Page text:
Why Good Ideas Sometimes Languish: Sigmund Freud Has the Key to Understanding How Deep-Rooted and Often Unacknowledged Resistance Can Thwart the Implementation of Popular and Meritorious Innovations

Article excerpt

At first blush it would seem that maintaining a personal health record (PHR) has many merits. Almost everyone would want to have health information about themselves readily available in a digital format and completely under their control. They could then make it accessible to anyone else they choose; for example, emergency health personnel or a new specialist physician. Yet only a very small minority of Americans have a PHR, which should not to be confused with electronic health records (EHRs) maintained and controlled by doctors and hospitals. A number of explanations are offered for this surprising finding, but the most compelling one comes from Sigmund Freud. In public policy as in personal psychology, unconscious or subterranean forces exert a powerful but underappreciated influence. The hidden resistance to PHRs could be the most powerful reason that explains why they have made so little progress in spite of their manifest virtues.

The basic definition of a PHR, as put forth by a 2008 U.S. Department of Health and Human Services (HHS) Office of the National Coordinator for Health Information Technology report, is "An electronic record of health-related information on an individual that conforms to nationally recognized interoperability standards and that can be drawn from multiple sources while being managed, shared, and controlled by the individual." Furthermore, PHRs can be designed in ways that would allow individuals to decide which parts of the information included can be accessed by others, including various medical personnel.

A PHR may include information about an individual's conditions and ailments, medication and dosages, test results, immunization history, and allergies. As information is added over time, a PHR can also serve as an evolving medical record of treatments provided and their effectiveness.

According to HHS and medical researchers, PHRs improve the care provided by health care personnel. Given that people are treated by a variety of specialists in addition to their primary care doctor, often travel, and move with relative frequency, a PHR enables new health care workers to gain a much fuller and more reliable record of an individuals health and medical history than they gain when they have to rely on the patient's memory or wait for records to be collected from previous sources of care. Health care also benefits from not having to repeatedly prepare a health and medical history. This history can be prepared once and incorporated into the PHR. From then on, it can me made available to any subsequent health care professional the individual sees.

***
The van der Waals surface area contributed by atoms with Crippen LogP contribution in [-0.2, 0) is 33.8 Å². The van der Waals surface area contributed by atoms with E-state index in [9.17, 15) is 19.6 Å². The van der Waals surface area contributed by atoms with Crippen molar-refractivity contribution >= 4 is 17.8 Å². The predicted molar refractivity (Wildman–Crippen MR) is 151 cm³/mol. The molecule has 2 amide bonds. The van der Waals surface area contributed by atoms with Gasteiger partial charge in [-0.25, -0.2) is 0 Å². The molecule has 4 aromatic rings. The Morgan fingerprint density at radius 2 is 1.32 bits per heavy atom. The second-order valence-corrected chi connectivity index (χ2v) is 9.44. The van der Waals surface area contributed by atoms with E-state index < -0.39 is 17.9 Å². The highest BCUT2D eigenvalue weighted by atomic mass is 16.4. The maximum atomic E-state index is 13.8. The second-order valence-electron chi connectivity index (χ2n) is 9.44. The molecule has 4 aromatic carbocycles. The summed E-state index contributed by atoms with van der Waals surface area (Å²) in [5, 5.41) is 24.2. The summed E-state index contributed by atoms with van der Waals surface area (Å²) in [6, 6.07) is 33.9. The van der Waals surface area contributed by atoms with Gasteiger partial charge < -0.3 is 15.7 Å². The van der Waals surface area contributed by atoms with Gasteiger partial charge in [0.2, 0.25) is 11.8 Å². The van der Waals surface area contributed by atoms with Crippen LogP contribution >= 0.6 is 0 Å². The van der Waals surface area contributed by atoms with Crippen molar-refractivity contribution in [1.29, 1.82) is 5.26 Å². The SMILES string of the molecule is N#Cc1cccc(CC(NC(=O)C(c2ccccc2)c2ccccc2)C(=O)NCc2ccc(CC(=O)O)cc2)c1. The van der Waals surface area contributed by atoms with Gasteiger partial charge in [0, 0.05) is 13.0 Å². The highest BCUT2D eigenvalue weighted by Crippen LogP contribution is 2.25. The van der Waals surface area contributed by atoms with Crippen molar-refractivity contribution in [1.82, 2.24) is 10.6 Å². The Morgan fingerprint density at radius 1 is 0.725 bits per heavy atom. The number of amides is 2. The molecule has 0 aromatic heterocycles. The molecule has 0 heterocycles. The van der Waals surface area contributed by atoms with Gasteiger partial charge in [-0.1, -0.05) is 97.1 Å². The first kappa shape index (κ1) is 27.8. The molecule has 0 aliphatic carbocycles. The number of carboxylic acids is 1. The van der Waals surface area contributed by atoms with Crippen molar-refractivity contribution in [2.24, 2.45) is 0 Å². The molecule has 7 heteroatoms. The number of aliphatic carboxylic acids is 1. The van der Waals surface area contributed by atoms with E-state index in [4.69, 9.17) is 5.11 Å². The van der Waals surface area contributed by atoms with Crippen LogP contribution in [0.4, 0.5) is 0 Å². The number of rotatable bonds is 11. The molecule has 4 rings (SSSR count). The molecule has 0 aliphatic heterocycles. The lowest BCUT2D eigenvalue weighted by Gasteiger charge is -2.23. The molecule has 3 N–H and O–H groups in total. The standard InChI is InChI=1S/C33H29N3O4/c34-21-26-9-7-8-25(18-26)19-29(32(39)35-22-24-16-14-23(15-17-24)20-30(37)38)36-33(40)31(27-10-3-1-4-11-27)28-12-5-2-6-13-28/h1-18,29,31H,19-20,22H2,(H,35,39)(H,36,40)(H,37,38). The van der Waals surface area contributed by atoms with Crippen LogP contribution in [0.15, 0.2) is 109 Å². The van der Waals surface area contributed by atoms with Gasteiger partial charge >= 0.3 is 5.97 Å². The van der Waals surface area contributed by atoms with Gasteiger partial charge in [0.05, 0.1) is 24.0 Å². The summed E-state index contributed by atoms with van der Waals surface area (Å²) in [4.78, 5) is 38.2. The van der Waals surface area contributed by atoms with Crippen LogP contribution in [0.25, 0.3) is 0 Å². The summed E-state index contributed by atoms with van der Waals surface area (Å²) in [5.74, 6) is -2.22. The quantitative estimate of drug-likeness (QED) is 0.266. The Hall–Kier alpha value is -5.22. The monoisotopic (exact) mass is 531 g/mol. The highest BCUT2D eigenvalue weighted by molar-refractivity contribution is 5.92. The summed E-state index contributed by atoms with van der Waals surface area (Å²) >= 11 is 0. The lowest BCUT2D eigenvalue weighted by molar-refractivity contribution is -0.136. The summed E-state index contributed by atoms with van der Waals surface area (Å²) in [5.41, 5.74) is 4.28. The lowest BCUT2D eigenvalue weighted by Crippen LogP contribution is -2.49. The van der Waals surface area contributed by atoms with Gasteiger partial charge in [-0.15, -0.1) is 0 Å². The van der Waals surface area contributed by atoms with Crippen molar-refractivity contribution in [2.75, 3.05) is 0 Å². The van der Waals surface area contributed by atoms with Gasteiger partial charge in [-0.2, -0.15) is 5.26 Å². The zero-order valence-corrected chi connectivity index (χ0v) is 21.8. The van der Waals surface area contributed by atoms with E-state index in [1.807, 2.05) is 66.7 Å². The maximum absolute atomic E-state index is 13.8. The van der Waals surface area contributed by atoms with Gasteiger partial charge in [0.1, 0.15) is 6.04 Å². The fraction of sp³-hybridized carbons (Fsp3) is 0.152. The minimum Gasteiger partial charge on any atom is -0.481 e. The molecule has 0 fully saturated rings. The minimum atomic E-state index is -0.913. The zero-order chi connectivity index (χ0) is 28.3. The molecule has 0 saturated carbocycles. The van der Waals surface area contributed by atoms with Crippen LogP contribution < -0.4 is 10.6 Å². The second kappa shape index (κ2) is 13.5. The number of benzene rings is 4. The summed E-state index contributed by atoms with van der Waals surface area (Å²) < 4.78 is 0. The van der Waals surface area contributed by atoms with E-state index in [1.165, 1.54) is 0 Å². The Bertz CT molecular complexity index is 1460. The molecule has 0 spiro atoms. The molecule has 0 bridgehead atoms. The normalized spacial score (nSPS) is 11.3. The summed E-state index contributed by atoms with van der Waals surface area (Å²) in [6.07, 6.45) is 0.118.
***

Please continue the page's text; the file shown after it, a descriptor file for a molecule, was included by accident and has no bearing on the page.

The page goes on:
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PHRs also increase patient safety. Given that medical information is be cataloged and easily accessible, PHRs " ... increase patient safety through exposing diagnostic or drug errors, recording non-prescribed medicines or treatments, or increasing the accessibility of test results or drug alerts," according to an analysis published in the British Medical Journal (BMJ).

In addition, PHRs encourage patients to become more involved with their own care. For instance, BMJ argues that the use of PHRs leads to "improvements in ... confidence in self care [and] compliance in chronic disease." Furthermore, "patients with long-term conditions, who have the most need to track their illness and treatments, and patients experiencing episodic periods of care or treatment that generate new needs for information or communication" stand to benefit. Moreover, in emergencies when the patient is unconscious, an authorized family member can provide access to the individual's PHR, thus providing health care personnel with information they may not have otherwise been able to obtain in short order.

Experts expect that PHRs can advance communication and trust between health care personnel and patients. Paul C. Tang, vice president and chief medical information officer at the Palo Alto Medical Foundation, and Thomas H. …